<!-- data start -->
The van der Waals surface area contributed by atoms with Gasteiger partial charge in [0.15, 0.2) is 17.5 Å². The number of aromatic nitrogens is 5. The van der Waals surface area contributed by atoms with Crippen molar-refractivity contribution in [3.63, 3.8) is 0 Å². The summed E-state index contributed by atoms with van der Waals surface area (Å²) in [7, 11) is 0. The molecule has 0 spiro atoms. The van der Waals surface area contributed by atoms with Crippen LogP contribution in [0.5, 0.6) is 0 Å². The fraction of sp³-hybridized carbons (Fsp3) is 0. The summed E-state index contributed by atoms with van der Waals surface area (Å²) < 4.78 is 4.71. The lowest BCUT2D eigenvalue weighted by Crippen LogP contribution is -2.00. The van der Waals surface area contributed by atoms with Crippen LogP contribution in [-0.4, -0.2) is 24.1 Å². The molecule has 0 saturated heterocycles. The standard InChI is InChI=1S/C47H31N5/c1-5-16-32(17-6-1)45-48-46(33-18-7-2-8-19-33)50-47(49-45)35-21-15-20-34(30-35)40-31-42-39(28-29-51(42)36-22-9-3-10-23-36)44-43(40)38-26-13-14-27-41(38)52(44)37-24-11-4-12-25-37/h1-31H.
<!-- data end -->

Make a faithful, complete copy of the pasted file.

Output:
The van der Waals surface area contributed by atoms with Gasteiger partial charge in [0.15, 0.2) is 17.5 Å². The number of aromatic nitrogens is 5. The van der Waals surface area contributed by atoms with Crippen molar-refractivity contribution in [3.63, 3.8) is 0 Å². The summed E-state index contributed by atoms with van der Waals surface area (Å²) in [7, 11) is 0. The molecule has 0 spiro atoms. The van der Waals surface area contributed by atoms with Crippen LogP contribution in [0.5, 0.6) is 0 Å². The fraction of sp³-hybridized carbons (Fsp3) is 0. The summed E-state index contributed by atoms with van der Waals surface area (Å²) < 4.78 is 4.71. The lowest BCUT2D eigenvalue weighted by Crippen LogP contribution is -2.00. The van der Waals surface area contributed by atoms with Crippen LogP contribution in [-0.4, -0.2) is 24.1 Å². The molecule has 0 saturated heterocycles. The standard InChI is InChI=1S/C47H31N5/c1-5-16-32(17-6-1)45-48-46(33-18-7-2-8-19-33)50-47(49-45)35-21-15-20-34(30-35)40-31-42-39(28-29-51(42)36-22-9-3-10-23-36)44-43(40)38-26-13-14-27-41(38)52(44)37-24-11-4-12-25-37/h1-31H.